This disconcerting context of the global crisis demands policy solutions that are grounded in current and emerging science. From developments in membrane technology to breakthroughs in nanotechnology, science must guide policymakers to construct infrastructure both for cities and for nature. However, it requires the interface of science and policy to establish water policy for sustainable development, in order to move from scarcity to sustainable water resources, water systems, and water management from a global perspective, especially in this time of increasing climate change.

As science guides international policy and global governance, there is a pressing need for ethics to address the cascading challenges in the global water crisis, including environmental ethics and engineering ethics. Often, ethics discourse can be aligned constructively and creatively with religious belief to elicit support and inspire advocacy. At the heart of these discussions in religion and ethics lie concerns over justice and whether to construe water as a human right. Not surprisingly, the debate over the right to water for indigenous communities can be unfortunately contentious. In particular, theological ethics from the perspective of many different religions contributes robustly to the debate on justice and the right to water. This ethical discussion over the right to water as a matter of justice highlights the importance of the stewardship of water, especially from a business perspective regarding the economic value of water.

The pivotal issues that arise in the context of the water crisis urge progress in science and policy under the guidance of religion and ethics and underscore the global nature of the problem. The most worrying global issue deals with international acrimony. That is, water scarcity and variability may become a trigger for security across political boundaries, making water politics and diplomacy a pervasive catalyst for peace and war. That acrimony will reflect the nexus between water, land use, food, and energy, each overlapping into the arena of social justice across the world, especially concerning megatrends in agriculture and technology. Also, there will continue to be interminable problems regarding water in multiple settings internationally, such as concerns over the industrial use of water in India, water provision in rural Senegal or in Soweto or in Egypt’s Nile Delta, and the right to water in the Andes, Columbia, or South Africa.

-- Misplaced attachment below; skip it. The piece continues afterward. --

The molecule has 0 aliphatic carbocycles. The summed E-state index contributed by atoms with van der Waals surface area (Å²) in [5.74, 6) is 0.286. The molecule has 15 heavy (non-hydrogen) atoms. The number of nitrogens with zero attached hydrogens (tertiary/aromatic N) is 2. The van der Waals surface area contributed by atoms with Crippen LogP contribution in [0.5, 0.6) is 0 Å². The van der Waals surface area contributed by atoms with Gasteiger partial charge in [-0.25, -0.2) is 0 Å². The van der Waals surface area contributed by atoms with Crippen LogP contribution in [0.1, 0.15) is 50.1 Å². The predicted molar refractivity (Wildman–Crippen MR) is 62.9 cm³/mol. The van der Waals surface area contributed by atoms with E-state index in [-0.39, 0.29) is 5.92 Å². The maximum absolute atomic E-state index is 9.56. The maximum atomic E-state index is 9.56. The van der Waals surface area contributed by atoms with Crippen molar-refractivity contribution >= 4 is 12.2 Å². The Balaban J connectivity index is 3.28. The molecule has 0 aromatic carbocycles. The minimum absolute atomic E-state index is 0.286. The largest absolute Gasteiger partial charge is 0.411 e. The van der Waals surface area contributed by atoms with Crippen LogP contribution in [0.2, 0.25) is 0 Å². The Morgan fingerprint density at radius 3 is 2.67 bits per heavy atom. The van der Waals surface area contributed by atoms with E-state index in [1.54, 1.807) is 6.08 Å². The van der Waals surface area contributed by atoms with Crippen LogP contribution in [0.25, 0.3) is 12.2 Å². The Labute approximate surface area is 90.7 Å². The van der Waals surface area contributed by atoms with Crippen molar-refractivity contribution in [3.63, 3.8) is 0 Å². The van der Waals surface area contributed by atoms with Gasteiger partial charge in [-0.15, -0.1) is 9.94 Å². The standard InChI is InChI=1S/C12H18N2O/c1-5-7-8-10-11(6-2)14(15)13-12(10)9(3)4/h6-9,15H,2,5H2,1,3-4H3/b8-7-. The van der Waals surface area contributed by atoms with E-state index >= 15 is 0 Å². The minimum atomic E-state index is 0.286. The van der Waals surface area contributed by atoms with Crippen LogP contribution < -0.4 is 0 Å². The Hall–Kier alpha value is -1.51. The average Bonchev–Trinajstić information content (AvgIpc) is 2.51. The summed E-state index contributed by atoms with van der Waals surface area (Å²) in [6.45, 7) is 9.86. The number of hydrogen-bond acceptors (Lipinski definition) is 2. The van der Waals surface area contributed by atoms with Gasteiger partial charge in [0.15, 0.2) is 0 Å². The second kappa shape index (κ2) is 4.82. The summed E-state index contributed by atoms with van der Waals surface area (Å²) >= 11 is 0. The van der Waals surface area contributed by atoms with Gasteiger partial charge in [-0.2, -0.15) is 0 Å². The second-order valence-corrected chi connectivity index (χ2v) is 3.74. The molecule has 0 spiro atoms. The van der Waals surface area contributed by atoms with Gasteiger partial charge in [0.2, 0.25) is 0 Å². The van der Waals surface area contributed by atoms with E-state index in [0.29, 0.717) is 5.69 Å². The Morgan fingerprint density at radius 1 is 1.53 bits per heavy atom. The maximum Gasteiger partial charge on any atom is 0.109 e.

In sum, the sections that shape the book (Context, Science and Policy, Religion and Ethics, and Global Issues) provide a general framework for addressing pivotal issues regarding ethics and the cascading challenges of the global water crisis. Hopefully, this framework will enable the reader to grasp and engage this global ethical imperative to protect the right to water.

Gerard Magill, PhD, was appointed the Vernon F. Gallagher Chair for the Integration of Science, Theology, Philosophy, and Law at Duquesne University, USA, in 2007, and is also a tenured Professor in the Center for Healthcare Ethics at the same institution. He received his PhD from Edinburgh University, UK, and has published over 60 scholarly and professional articles. He is also the author, co-author and editor of 11 books, including a textbook on healthcare ethics.

James Benedict, PhD, is a Scholar-in-Residence in the Center for Healthcare Ethics at Duquesne University, USA, having received his PhD from the same institution in 2015. He has published one book (on transplantation and consent) and numerous study guides and several scholarly and popular articles on ethics and religion. He has for served over 30 years in parish ministry in the Church of the Brethren.

Cascading Challenges in the Global Water Crisis is available now in Hardback at a 25% discount. Enter PROMO25 at checkout to redeem.